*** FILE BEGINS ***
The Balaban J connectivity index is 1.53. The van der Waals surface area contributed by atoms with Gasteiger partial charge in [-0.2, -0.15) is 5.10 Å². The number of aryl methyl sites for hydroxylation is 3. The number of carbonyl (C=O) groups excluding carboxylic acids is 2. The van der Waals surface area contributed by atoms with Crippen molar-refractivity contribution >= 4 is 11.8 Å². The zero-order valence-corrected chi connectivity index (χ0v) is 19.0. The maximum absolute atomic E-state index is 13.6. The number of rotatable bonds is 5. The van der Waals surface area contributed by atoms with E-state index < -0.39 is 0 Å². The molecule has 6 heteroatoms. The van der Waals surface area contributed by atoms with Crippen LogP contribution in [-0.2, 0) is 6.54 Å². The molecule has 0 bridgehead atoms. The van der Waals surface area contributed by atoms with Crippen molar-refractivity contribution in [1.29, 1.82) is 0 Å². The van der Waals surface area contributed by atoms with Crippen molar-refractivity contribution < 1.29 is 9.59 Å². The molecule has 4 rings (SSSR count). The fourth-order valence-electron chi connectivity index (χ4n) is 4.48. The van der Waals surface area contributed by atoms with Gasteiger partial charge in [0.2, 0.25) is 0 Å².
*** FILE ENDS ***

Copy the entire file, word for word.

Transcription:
The Balaban J connectivity index is 1.53. The van der Waals surface area contributed by atoms with Gasteiger partial charge in [-0.2, -0.15) is 5.10 Å². The number of aryl methyl sites for hydroxylation is 3. The number of carbonyl (C=O) groups excluding carboxylic acids is 2. The van der Waals surface area contributed by atoms with Crippen molar-refractivity contribution >= 4 is 11.8 Å². The zero-order valence-corrected chi connectivity index (χ0v) is 19.0. The maximum absolute atomic E-state index is 13.6. The number of rotatable bonds is 5. The van der Waals surface area contributed by atoms with E-state index < -0.39 is 0 Å². The molecule has 6 heteroatoms. The van der Waals surface area contributed by atoms with Crippen LogP contribution in [-0.2, 0) is 6.54 Å². The molecule has 0 bridgehead atoms. The van der Waals surface area contributed by atoms with Crippen molar-refractivity contribution in [1.29, 1.82) is 0 Å². The van der Waals surface area contributed by atoms with Crippen molar-refractivity contribution < 1.29 is 9.59 Å². The molecule has 4 rings (SSSR count). The fourth-order valence-electron chi connectivity index (χ4n) is 4.48. The van der Waals surface area contributed by atoms with Gasteiger partial charge in [0.2, 0.25) is 0 Å².